Existing home sales started out fast in 2017, reaching a recent cyclical high and increasing to the fastest pace in nearly a decade, according to the new report from the National Association of Realtors.
Total existing home sales, completed transactions that include single-family homes, townhomes, condominiums and co-ops, increased 3.3% in January to a seasonally-adjusted rate of 5.69 million. This is up from 5.51 million sales in December, and up 3.8% from last year’s 5.48 million, marking the highest rate since February 2007’s 5.79 million.
“With the exception of an unusually harsh and wintry December, existing home sales have now strongly beat expectations in four out of the past five months, as buyers took advantage of slightly better weather and slightly lower mortgage interest rates in January,” Zillow Chief Economist Svenja Gudell said.
These sales gain signals resilience among consumers even in a rising interest rate environment, according to NAR Chief Economist Lawrence Yun.
“Much of the country saw robust sales activity last month as strong hiring and improved consumer confidence at the end of last year appear to have sparked considerable interest in buying a home,” Yun said. “Market challenges remain, but the housing market is off to a prosperous start as homebuyers staved off inventory levels that are far from adequate and deteriorating affordability conditions.”
Home prices continue to rise for all housing types, hitting $228,900 in January. This is up 7.1% from last year and the fastest price increase since last January. It also marks the 59th consecutive month of year-over-year gains.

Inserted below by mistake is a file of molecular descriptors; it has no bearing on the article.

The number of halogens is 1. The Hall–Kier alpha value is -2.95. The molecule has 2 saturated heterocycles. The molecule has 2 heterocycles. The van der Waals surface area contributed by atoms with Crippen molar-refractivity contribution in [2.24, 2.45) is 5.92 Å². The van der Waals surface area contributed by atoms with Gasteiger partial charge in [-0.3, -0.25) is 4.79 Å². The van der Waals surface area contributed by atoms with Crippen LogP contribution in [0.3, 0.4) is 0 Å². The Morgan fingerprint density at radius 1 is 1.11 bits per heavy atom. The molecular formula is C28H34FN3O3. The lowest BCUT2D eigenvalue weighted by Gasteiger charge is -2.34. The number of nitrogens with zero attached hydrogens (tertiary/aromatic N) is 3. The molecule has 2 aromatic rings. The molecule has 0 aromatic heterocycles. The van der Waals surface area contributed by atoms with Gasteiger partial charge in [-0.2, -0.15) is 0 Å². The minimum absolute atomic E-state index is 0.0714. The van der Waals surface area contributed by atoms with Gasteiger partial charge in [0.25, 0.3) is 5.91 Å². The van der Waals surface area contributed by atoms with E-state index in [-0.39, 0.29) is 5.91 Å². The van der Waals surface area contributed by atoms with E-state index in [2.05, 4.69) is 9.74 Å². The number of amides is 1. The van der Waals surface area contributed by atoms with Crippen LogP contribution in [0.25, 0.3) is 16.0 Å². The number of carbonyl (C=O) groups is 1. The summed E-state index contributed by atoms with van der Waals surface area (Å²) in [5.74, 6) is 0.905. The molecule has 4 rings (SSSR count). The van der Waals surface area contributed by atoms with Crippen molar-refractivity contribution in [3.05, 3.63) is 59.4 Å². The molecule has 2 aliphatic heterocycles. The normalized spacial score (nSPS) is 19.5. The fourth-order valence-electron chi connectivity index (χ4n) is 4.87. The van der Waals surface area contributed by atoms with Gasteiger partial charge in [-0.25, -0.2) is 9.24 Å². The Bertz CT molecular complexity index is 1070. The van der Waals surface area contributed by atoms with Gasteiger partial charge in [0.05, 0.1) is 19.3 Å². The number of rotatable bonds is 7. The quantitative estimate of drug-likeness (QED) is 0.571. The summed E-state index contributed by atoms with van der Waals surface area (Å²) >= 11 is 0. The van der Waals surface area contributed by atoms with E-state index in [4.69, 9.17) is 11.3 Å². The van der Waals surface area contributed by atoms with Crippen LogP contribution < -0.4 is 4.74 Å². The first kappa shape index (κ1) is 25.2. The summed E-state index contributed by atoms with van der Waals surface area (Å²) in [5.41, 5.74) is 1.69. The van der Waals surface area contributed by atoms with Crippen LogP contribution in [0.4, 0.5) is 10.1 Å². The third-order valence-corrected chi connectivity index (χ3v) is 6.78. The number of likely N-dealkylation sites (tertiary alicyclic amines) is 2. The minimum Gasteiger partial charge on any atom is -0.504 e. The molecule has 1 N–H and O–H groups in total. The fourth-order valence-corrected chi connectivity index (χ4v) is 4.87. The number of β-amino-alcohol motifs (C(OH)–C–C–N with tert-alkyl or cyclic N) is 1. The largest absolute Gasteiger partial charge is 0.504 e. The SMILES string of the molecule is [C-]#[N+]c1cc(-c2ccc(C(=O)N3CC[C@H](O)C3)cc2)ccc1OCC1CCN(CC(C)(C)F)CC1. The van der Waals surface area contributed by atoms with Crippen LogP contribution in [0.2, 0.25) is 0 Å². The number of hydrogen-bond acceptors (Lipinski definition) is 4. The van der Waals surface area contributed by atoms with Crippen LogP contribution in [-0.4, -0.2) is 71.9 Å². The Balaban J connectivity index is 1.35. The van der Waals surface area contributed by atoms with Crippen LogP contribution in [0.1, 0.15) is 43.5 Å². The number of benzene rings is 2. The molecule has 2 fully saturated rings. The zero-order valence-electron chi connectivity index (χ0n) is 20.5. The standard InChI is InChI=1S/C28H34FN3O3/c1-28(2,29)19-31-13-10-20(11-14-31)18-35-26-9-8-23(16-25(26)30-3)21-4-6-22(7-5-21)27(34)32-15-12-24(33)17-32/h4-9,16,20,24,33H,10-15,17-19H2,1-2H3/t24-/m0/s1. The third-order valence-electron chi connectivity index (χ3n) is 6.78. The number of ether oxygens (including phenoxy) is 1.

“While strong price gains are positive for owners of homes, and help to reduce the number of homeowners who owe more on their mortgage than the market value of their home, it is a negative for affordability.” Nationwide Chief Economist David Berson said. “We have concerns that continued supply constraints in the housing market will allow outsized house price gains again in 2017, especially hurting potential first-time homebuyers.”
But as home prices increase, housing inventory remains down 7.1% from last year’s 1.82 million, marking the 20th consecutive month of annual declines. However, inventory increased 2.4% from December to 1.69 million in January. Inventory remains at a 3.6-month supply at the current sales pace, unchanged from December.
“Competition is likely to heat up even more heading into the spring for house hunters looking for homes in the lower- and mid-market price range,” Yun said.